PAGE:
By Joris Luyendijk
The extra he witnessed, the fewer he understood, and he grew to become more and more conscious of the yawning hole among what he observed at the floor and what used to be later stated within the media. As a correspondent, he was once aware of a large number of narratives with conflicting implications, and he observed over and over that the media favorite the tales that might be sure you verify the popularly held, oversimplified ideals of westerners. In People Like Us, Luyendijk deploys strong examples, leavened with humor, to illustrate the ways that the media supplies us a filtered, altered, and manipulated photograph of fact within the center East.
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Additional resources for People Like Us: Misrepresenting the Middle East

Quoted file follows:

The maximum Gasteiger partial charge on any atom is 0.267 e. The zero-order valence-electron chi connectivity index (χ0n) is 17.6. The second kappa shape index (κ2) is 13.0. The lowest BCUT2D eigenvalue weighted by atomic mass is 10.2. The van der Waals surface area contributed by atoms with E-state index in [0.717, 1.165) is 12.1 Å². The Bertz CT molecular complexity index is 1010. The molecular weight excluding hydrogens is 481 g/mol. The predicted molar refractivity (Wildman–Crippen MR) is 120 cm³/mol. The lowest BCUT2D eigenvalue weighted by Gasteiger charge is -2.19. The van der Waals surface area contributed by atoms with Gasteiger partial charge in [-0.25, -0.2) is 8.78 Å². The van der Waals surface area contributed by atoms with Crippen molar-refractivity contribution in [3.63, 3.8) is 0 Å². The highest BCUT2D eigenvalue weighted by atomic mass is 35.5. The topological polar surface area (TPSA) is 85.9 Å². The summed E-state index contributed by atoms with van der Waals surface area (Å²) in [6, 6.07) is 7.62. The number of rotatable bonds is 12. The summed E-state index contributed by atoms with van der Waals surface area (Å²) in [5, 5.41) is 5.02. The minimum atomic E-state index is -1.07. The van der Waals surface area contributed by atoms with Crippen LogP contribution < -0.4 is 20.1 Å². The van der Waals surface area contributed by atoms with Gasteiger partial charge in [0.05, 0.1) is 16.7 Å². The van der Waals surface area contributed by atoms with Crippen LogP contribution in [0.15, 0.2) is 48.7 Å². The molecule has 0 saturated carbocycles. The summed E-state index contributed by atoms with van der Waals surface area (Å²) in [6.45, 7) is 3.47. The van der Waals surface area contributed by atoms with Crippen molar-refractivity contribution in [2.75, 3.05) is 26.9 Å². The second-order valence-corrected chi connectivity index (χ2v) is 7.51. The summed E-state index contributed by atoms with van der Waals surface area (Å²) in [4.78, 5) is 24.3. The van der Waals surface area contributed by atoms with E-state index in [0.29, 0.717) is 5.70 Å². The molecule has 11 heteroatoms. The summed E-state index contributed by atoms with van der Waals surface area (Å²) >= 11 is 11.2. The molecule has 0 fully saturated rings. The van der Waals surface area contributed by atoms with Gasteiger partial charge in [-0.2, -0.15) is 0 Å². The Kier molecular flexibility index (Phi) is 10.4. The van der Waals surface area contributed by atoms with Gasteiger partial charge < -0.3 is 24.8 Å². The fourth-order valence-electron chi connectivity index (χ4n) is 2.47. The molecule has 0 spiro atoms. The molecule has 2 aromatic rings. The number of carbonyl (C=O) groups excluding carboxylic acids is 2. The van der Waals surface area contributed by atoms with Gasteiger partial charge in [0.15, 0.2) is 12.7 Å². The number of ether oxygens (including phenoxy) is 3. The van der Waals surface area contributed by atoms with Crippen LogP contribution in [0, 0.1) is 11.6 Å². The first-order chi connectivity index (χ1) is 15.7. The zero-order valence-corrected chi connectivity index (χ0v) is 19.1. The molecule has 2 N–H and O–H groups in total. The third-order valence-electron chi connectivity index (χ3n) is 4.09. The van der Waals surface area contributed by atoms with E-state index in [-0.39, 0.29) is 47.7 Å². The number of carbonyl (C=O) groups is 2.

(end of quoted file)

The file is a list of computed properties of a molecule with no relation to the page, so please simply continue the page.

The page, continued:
Why used to be this so hardly ever pointed out on Western stations because the bombs rained down on Baghdad? there has been greater than this left untold on mainstream Western information announcements. whereas Arabic stations confirmed the human outcomes of the bombardment each hour, the Western ones did whatever else. each night, the pix departments conjured up a type of hazard board of the zone, entire with maps, plane, boats, tanks, little figures, arrows, and yellow and crimson stars. within the repeated clips or CNN promos, you’d see fighter jets touchdown on airplane companies, the pilot giving the thumbs up: Yep, removed the bombs. computing device animations confirmed how the stealth bomber might steer clear of the radar. glance how smart we're, the movies stated. we will be able to make a rocket which could hunt down a loo seat after a six-hundred-kilometers flight, left down the steps, and growth. there have been no desktop animations displaying what occurred after the boom—how a cluster bomb threw out one hundred forty mines, each one powerful sufficient to smash a tank. a number of by no means burst off, and so that you get unexploded mines left round in areas the place little ones play. Nor used to be there any desktop mapping of what occurs to a human physique while a new-generation bomb vacuum-implodes the environment. Your correspondent sat in a lodge room shaking his fist on the tv. After a number of evenings like this, he wrote the next piece:I skilled a bombardment myself, and that i think about it frequently nowadays. It used to be in Gaza, and by way of variety and period it was once not anything in comparison to what the folk of Baghdad, Mosul, and Tikrit have suffered over the last six days. despite the fact that, there are a few parallels. you usually pay attention approximately civilian casualties and wounded, and if the physique count number doesn’t get too excessive, it’s a “clean” struggle. What nonsense. when you are someplace the place bombs are being dropped, what you are feeling greater than whatever is powerlessness. Your existence is within the arms of somebody in the back of a keep watch over panel or in a cockpit. He could make a call that might depart you useless or handicapped. In Gaza, I felt such nauseating worry that I instantly needed to plaster one other emotion on most sensible. The Palestinians round me looked to be doing that, too, and jointly we wear a degree exhibit. Oh, there is going one other bomb, ho ho. We’d were able to dancing for the cameras such as you see Iraqis doing on their nationwide tv right away. “Defiant Iraqis after final night’s bombing,” CNN occasionally subtitles such photographs. “Iraqis unbroken after final night’s bombing. ” It’s garbage. Palestinian relief employees in Gaza observed an explosive bring up in family violence, spontaneous miscarriages, and middle assaults. infants’ first phrases weren't baba or mama, yet “bomb,” “martyr,” and “airplane. ” Drawings of fighter jets, bullets, and blood, from teenagers who are looking to sign up for the military after they develop up rather than changing into footballers or actors, and who don’t play tag yet as a substitute play squaddies and undertakers. within the phrases of a neighborhood psychologist, “They shout Allahu akbar for the cameras, yet at evening they rainy their beds.